The Difference Between Imagination and Creativity
We’re Born with Imagination. Creativity is Learned.
Imagining Stories VS Telling Stories
I remember the exact moment I discovered that imagination was a thing I could do, consciously, and not something that just happens. I was six or seven years old. Like all kids, I’d moved naturally in and out of a state of imaginative play for as long as I could remember, but this moment was different.
I’d just watched my favorite TV show, a rerun of the Adam West live action Batman series from the ’60s.
Bam! Pow! What a great episode! As the end music swelled I was practically hyperventilating with superpowered kid excitement. I closed my eyes, and as clearly as if he was standing in front of me, I could see Batman. I knew I wasn’t seeing him with my physical eyes because they were closed. But I could still see him. I willed him to throw a punch, and he did. I called Cesar Romero’s pink-suited Joker onto the scene, and Kapow! Batman’s gloved fist sent him flying. I was thrilled. It was magic. This was a step beyond watching TV or even reading books. I was in control. I had the power to imagine anything I wanted, any time I wanted — on purpose!
A few years later, when I was ten, I announced to my family that I wanted to be a writer. My mother brought an old Underwood manual typewriter home from a yard sale, and with all the pomp I could muster I set it up in my room and scooted my chair in behind it. I imagined myself writing, just as I’d imagined Batman decking the Joker. I willed my fingers to fly confidently over the keys, envisioned Mom’s pride as she shared my first novel with her friends. I’d been building a story in my imagination for weeks about an astronaut whose space capsule gets knocked off course by a meteor. He wakes up aboard an alien spaceship and has a telepathic conversation with the physically terrifying but wise and kind Saturnian who rescued him. I could see it so clearly. All I had to do now was channel my story into the typewriter…
Nothing. No words would come. I could so vividly imagine the story, but I had no idea how to create it.
What Is Creativity?
In The Creating Brain: The Neuroscience of Genius, Nancy C. Andreasen identifies three factors that must be present for imagination to rise to the level of creativity.
First, what is imagined must be original. Making Batman punch the Joker at seven was imaginative, but not creative. I was imagining something I’d seen on TV, copying rather than creating. My astronaut meeting a scary/kind alien was original. I’m sure I was inspired by TV and comic books, but the unique scene I’d cobbled together for my story was all mine.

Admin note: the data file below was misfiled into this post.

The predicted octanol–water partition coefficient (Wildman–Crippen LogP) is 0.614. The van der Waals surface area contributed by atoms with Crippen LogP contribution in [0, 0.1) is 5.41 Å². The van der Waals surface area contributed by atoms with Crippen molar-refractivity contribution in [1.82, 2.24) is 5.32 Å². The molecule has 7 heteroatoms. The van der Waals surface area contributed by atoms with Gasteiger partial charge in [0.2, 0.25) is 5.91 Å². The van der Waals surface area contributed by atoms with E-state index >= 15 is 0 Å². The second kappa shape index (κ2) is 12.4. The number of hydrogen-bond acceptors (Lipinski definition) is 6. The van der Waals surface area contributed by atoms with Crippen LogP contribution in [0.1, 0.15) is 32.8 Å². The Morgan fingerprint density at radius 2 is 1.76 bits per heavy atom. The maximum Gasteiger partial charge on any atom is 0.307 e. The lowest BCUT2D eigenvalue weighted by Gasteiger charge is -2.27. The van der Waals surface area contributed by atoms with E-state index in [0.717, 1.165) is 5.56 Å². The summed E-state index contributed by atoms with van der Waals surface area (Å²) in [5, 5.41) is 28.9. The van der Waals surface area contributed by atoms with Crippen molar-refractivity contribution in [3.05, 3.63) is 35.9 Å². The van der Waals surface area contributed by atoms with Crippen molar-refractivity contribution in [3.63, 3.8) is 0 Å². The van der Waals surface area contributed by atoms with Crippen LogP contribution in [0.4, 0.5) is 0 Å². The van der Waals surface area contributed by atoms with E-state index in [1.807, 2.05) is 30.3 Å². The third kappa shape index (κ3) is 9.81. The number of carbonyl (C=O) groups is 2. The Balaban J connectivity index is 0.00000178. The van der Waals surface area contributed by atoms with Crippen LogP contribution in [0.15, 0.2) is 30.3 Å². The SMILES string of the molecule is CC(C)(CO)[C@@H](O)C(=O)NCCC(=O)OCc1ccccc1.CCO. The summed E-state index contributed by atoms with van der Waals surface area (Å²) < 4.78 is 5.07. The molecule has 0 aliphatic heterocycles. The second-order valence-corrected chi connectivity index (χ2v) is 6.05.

Second, what is imagined must have utility. It must be of use to someone. Andreasen offers the example of imagining an automobile with no wheels. Yes, that would be an act of imagination. But since a car without wheels is of no use to anybody, imagining one wouldn’t be creative. Utility doesn’t have to be practical (utilitarian), but it does have to exist. The most common uses we have for the arts are entertainment, appreciation, and inspiration, all of which count as utility. My astronaut was destined to entertain, if nothing else. I had utility covered.
Finally, the creative process must result in a product that is separate from its creator, with which others can engage. A painting, a sculpture, a story, a song, a film, or even a scientific hypothesis (creativity extends way beyond the arts). I could vividly imagine my characters and plot, but at ten I lacked the writing skills necessary to make my story available to others. I was imaginative, but not yet creative.
How This Model of Creativity Helps
According to Nancy C. Andreasen,
Creativity = imagination plus originality, utility, and the ability to mold our imaginings into independent forms capable of stirring the imagination of others.
The disappointment and frustration I felt that day at ten — my fingers poised over the keys, my mom in the next room listening for the clickety-clack to begin, then my shoulder-slumped surrender to the typewriter’s silence — could have been avoided had I understood this basic difference between imagination and creativity.
Andreasen’s model makes that difference clear.
I was not the ten year old “failed writer” I felt like. I was a kid with original and entertaining ideas aplenty, who had not yet learned the skills necessary to give my imaginings form.
These two things could not be more different. This is just as true for grownups.
If you struggle to bring your great ideas for stories, poems, paintings, pottery, sculptures, movies, songs, etc. to life, know this:
YOU ARE NOT A FAILURE.
In your creative frustration, never ask
“What’s wrong with me?”
Ask instead what learnable skills would close your imagination-creativity gap, then go learn them. Take that class. Pursue that degree. Hire that tutor. Request that apprenticeship. Move to Hollywood, or that arts community, or that music scene.
Answer your adult frustration with the same good counsel you’d offer any ten year old aspiring writer, artist, filmmaker, or musician:
“We’re all born with imagination, kid, but creativity is learned. And you deserve your chance to learn it.”
That’s the right answer at any age. Don’t you think?
Thanks for reading!